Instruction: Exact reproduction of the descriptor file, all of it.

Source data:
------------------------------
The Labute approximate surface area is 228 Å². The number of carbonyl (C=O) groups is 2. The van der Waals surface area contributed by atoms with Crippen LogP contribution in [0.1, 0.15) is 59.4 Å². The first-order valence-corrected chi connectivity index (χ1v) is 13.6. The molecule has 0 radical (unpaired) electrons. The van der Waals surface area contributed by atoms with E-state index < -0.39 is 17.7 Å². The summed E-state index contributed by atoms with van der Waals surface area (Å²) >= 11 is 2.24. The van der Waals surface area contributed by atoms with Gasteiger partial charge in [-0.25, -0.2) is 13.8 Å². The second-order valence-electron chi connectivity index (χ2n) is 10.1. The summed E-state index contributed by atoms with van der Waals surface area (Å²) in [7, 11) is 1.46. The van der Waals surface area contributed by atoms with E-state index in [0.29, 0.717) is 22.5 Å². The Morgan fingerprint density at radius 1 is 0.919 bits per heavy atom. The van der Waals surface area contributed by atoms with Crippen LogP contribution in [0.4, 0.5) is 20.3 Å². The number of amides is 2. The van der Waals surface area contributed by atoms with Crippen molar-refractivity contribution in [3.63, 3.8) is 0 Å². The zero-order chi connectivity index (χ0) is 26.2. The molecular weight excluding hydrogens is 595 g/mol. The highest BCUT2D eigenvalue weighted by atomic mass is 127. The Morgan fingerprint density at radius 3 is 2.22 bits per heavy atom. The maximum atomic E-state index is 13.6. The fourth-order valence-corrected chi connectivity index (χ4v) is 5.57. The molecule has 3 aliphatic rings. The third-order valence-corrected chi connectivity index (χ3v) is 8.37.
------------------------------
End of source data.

The Labute approximate surface area is 228 Å². The number of carbonyl (C=O) groups is 2. The van der Waals surface area contributed by atoms with Crippen LogP contribution in [0.1, 0.15) is 59.4 Å². The first-order valence-corrected chi connectivity index (χ1v) is 13.6. The molecule has 0 radical (unpaired) electrons. The van der Waals surface area contributed by atoms with E-state index < -0.39 is 17.7 Å². The summed E-state index contributed by atoms with van der Waals surface area (Å²) >= 11 is 2.24. The van der Waals surface area contributed by atoms with Gasteiger partial charge in [-0.25, -0.2) is 13.8 Å². The second-order valence-electron chi connectivity index (χ2n) is 10.1. The summed E-state index contributed by atoms with van der Waals surface area (Å²) in [7, 11) is 1.46. The van der Waals surface area contributed by atoms with E-state index in [0.29, 0.717) is 22.5 Å². The Morgan fingerprint density at radius 1 is 0.919 bits per heavy atom. The van der Waals surface area contributed by atoms with Crippen LogP contribution in [0.4, 0.5) is 20.3 Å². The number of amides is 2. The van der Waals surface area contributed by atoms with Crippen molar-refractivity contribution in [3.63, 3.8) is 0 Å². The zero-order chi connectivity index (χ0) is 26.2. The molecular weight excluding hydrogens is 595 g/mol. The highest BCUT2D eigenvalue weighted by atomic mass is 127. The Morgan fingerprint density at radius 3 is 2.22 bits per heavy atom. The maximum atomic E-state index is 13.6. The fourth-order valence-corrected chi connectivity index (χ4v) is 5.57. The molecule has 3 aliphatic rings. The third-order valence-corrected chi connectivity index (χ3v) is 8.37.